Life, she often thought, was meant to be like this.

...

Shepard hangs back, she can tell. Less hurt then either of them, it would be easy for him to outpace them. He isn't the man for heroic sacrifices, Morinth knows, has seen the will to live burn brighter than anything else in his mind, but there is something else at play her. He hangs back, a distraction to their pursuers, simply because he is the most skilled and that gives them all the best odds.

The collector base seems to fight them, jumbling the platforms around, making every step treacherous and there is no time to be careful. The collectors press them hard and she hears Shepard cursing as he runs out of thermal clips. Garrus whirls, barks Shepard's name and tosses him his shotgun when Shepard reacts.

She can see the escape, can see the opening even if the red light makes it look like the gate of hell.

The Normandy appears, dreamt of, prophesied, in a moment destined be told and retold in the millennia to come. She leaps, blinds, with all the strength she can still muster, biotics flare to hold her across the distance. Only a step behind her Garrus does the same, but the platform has been falling away under him and he is falling behind, jumped too short.

Instinctively, Morinth reaches for him, knows she lacks the strength and does it anyway. She pulls them both up on the landing behind Joker.

She feels like fainting, but it is not yet time.

Shepard could never make it, the gap is too wide now. The Normandy shudders sideways, carefully, and Morinth knows the ship cannot get any closer like this at all.

There is no hesitation in Shepard, anger perhaps, tinged with desperation but no hint of fear.

He manages to grip the edge with his fingertips, holds himself against the ship as she begins to draw away.

Morinth lunges forward, reaches for Shepard with both her hands and the pain suddenly washes over her with nauseating force. He has broken her wrist earlier, a wound forgotten and dulled with the rush of adrenaline and survival instinct.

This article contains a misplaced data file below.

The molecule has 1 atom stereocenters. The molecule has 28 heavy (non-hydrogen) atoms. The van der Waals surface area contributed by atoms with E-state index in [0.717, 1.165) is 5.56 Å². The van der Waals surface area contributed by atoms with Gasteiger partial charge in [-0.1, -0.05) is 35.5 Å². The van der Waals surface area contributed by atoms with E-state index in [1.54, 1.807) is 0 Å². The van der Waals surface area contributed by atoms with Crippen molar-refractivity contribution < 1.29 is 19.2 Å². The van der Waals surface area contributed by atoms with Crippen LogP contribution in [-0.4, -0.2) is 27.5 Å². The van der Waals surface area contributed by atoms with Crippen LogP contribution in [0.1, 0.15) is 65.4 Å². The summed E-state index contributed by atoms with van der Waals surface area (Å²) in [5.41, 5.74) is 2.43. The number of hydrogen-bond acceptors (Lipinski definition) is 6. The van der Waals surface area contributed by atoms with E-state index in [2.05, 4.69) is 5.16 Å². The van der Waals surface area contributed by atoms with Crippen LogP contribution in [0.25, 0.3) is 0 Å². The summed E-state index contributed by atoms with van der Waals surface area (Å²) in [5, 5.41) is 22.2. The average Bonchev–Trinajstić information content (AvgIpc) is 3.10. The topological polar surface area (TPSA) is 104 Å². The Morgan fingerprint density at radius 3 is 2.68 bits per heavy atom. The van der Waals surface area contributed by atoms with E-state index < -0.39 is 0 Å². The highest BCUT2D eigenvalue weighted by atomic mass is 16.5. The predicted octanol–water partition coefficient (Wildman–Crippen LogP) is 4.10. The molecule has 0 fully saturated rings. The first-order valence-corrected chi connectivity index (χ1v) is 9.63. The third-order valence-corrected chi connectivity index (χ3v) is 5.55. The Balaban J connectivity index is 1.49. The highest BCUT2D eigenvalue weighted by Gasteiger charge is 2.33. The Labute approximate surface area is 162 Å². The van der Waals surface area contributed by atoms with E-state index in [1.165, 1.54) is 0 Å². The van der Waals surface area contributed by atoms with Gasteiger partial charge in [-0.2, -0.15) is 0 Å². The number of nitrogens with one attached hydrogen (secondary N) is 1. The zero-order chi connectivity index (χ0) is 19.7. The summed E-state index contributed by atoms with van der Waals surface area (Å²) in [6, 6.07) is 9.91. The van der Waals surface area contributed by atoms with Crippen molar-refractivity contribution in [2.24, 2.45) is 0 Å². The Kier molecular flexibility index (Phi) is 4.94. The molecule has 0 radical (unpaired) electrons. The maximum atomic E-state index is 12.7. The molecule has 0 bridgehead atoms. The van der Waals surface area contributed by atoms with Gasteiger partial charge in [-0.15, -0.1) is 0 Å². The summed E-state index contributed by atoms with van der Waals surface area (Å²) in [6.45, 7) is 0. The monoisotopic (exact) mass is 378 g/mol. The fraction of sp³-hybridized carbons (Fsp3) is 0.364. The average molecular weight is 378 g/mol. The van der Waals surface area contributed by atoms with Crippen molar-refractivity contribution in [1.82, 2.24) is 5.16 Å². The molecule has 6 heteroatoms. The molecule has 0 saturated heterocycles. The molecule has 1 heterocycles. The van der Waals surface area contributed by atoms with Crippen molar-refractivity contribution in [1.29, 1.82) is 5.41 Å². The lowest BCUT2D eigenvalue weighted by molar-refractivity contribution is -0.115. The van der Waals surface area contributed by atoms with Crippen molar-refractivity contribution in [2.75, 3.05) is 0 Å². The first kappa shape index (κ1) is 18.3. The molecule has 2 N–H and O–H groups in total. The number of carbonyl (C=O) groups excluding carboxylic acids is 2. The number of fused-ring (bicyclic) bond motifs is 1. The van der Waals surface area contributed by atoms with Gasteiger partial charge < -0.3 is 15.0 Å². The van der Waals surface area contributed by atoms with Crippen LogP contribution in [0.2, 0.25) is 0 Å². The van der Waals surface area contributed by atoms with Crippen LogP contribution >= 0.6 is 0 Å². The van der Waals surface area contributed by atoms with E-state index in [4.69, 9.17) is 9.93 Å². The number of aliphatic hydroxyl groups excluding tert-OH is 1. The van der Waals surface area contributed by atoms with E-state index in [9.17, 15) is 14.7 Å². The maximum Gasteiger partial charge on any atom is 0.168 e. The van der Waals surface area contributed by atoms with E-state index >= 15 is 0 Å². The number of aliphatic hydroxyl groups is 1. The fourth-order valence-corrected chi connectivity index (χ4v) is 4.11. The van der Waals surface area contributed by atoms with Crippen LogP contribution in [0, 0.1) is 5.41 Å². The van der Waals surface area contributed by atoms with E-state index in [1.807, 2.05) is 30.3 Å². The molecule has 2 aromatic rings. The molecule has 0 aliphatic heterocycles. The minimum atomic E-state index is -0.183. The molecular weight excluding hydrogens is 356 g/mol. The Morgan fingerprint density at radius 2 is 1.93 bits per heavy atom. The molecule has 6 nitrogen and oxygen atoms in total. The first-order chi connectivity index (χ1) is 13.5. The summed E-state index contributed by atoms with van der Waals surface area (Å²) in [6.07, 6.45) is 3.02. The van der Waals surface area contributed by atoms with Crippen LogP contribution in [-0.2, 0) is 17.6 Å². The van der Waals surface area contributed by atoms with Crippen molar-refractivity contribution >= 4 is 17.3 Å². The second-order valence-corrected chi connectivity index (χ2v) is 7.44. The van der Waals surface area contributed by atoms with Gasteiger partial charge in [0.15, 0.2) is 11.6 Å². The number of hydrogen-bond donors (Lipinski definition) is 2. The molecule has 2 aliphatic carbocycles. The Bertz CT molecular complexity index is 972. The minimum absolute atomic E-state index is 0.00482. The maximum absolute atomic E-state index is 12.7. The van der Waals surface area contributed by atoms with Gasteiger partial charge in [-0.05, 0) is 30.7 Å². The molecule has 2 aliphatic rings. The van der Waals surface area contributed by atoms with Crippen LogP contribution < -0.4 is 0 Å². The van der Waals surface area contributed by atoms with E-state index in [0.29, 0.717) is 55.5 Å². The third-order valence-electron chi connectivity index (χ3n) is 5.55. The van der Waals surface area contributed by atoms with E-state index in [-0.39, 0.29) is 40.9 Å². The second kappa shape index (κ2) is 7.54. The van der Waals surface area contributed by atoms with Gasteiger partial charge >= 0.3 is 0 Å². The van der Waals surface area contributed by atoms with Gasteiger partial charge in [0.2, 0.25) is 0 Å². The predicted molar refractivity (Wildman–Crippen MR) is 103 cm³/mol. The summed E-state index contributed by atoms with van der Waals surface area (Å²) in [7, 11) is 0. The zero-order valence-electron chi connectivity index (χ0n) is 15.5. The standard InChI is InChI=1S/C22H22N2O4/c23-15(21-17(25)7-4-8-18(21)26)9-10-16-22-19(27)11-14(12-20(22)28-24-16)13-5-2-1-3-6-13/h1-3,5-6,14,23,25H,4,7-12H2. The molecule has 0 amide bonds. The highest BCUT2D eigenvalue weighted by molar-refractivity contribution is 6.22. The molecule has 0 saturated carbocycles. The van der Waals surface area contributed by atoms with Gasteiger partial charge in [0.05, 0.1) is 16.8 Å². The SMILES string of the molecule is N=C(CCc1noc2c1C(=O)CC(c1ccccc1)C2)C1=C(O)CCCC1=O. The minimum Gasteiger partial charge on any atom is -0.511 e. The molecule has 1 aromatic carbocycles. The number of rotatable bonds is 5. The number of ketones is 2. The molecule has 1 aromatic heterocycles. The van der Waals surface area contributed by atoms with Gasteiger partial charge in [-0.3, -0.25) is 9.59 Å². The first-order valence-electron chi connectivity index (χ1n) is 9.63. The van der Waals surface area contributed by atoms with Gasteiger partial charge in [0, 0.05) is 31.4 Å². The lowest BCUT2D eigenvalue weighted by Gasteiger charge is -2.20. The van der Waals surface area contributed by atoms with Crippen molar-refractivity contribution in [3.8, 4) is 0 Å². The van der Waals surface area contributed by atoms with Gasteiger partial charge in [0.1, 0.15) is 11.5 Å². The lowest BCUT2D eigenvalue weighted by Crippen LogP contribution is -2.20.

"Serves you right," she growls, but pulls him up anyway. She falls back against the closed door behind her, halfway crushing herself under his weight. Shepard goes limp against her for less than a second, strength bled, his head resting against her shoulder.

Despite everything, she thinks she likes him there.

He squares his shoulders and moves away.

"We aren't out of it yet," he says.

"Just you wait," Joker grins.

...

Omega was like an old whore. Sagging and decrepit, jaded beyond imagining with everything she has seen and done. But she promises the impossible and you believed her because you could see she knew what she is talking about.

Coming to Omega feels like visiting an old friend. Not someone you liked, particularly, but someone you knew appreciated the tales you brought, someone who had moved beyond disgust a long time ago.

There is a certain symmetry in that it should be Omega that delivered her to her destiny.

...

Shepard sits on the empty bed beside her. Med-bay is quiet around them and he pitches his voice low.

"If you tell Chakwas about you, she'll keep it secret," he says. "You were hurt bad, she'd probably figure it out anyway."

"You broke my wrist," she says.

"Do you mind?" he asks, arching his brows.

"Not so much, no."

Before this, Shepard had told her they were walking into almost certain death. And now, still alive against all odds, she realises that she had made her peace with it. She would have taken death in this way, she could have accepted it.

She looks at Shepard. Maybe it's the light, she thinks, but Shepard seems older now than he did a day ago.

"You should have kept the base," she says. "You destroyed the Collectors, what's to stop you from destroying Cerberus?"

He shakes his head, slowly. "The Reapers want us to use their tech. That's what fucked over the protheans and whatever civilisations came before. Maybe we could have used the base, yeah, or it would have turned us all into husks. Not a risk I'm willing to take."

She relaxes back into the bed. It's soft underneath her. She has never understood the fascination with safety, but in this moment, she at least isn't bothered by it.

"What happens now?"

He gets up from the bed, turns to go. "We've won two battles," he shrugs. "But the war was still on."

...

Shepard was like a vision. In the end, she could do nothing but fall at his feet.